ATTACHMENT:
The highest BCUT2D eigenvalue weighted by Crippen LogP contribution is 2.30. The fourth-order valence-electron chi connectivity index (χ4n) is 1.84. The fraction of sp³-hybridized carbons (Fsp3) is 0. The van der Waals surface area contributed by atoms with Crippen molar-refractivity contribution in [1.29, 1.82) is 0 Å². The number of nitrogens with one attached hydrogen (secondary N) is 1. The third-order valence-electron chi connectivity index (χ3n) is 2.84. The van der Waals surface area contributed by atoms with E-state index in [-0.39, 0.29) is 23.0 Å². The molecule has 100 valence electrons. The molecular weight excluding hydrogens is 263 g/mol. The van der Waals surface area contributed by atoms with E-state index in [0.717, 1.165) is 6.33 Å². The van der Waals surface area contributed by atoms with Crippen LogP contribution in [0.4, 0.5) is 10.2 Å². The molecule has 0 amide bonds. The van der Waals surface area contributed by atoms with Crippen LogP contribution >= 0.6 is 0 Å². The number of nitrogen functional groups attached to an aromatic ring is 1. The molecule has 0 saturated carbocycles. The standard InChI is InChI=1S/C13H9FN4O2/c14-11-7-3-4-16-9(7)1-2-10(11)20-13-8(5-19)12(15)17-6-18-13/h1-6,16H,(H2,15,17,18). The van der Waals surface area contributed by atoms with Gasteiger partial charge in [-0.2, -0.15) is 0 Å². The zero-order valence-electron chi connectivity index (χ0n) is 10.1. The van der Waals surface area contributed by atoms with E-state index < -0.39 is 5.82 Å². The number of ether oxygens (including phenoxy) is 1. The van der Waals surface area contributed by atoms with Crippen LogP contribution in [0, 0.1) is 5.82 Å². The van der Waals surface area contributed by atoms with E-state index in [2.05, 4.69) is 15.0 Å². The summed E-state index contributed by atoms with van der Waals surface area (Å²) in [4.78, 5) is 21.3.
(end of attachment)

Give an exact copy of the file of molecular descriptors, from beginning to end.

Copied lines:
The highest BCUT2D eigenvalue weighted by Crippen LogP contribution is 2.30. The fourth-order valence-electron chi connectivity index (χ4n) is 1.84. The fraction of sp³-hybridized carbons (Fsp3) is 0. The van der Waals surface area contributed by atoms with Crippen molar-refractivity contribution in [1.29, 1.82) is 0 Å². The number of nitrogens with one attached hydrogen (secondary N) is 1. The third-order valence-electron chi connectivity index (χ3n) is 2.84. The van der Waals surface area contributed by atoms with E-state index in [-0.39, 0.29) is 23.0 Å². The molecule has 100 valence electrons. The molecular weight excluding hydrogens is 263 g/mol. The van der Waals surface area contributed by atoms with E-state index in [0.717, 1.165) is 6.33 Å². The van der Waals surface area contributed by atoms with Crippen LogP contribution in [0.4, 0.5) is 10.2 Å². The molecule has 0 amide bonds. The van der Waals surface area contributed by atoms with Crippen LogP contribution >= 0.6 is 0 Å². The number of nitrogen functional groups attached to an aromatic ring is 1. The molecule has 0 saturated carbocycles. The standard InChI is InChI=1S/C13H9FN4O2/c14-11-7-3-4-16-9(7)1-2-10(11)20-13-8(5-19)12(15)17-6-18-13/h1-6,16H,(H2,15,17,18). The van der Waals surface area contributed by atoms with Gasteiger partial charge in [-0.2, -0.15) is 0 Å². The zero-order valence-electron chi connectivity index (χ0n) is 10.1. The van der Waals surface area contributed by atoms with E-state index < -0.39 is 5.82 Å². The number of ether oxygens (including phenoxy) is 1. The van der Waals surface area contributed by atoms with Crippen LogP contribution in [0, 0.1) is 5.82 Å². The van der Waals surface area contributed by atoms with E-state index in [2.05, 4.69) is 15.0 Å². The summed E-state index contributed by atoms with van der Waals surface area (Å²) in [4.78, 5) is 21.3.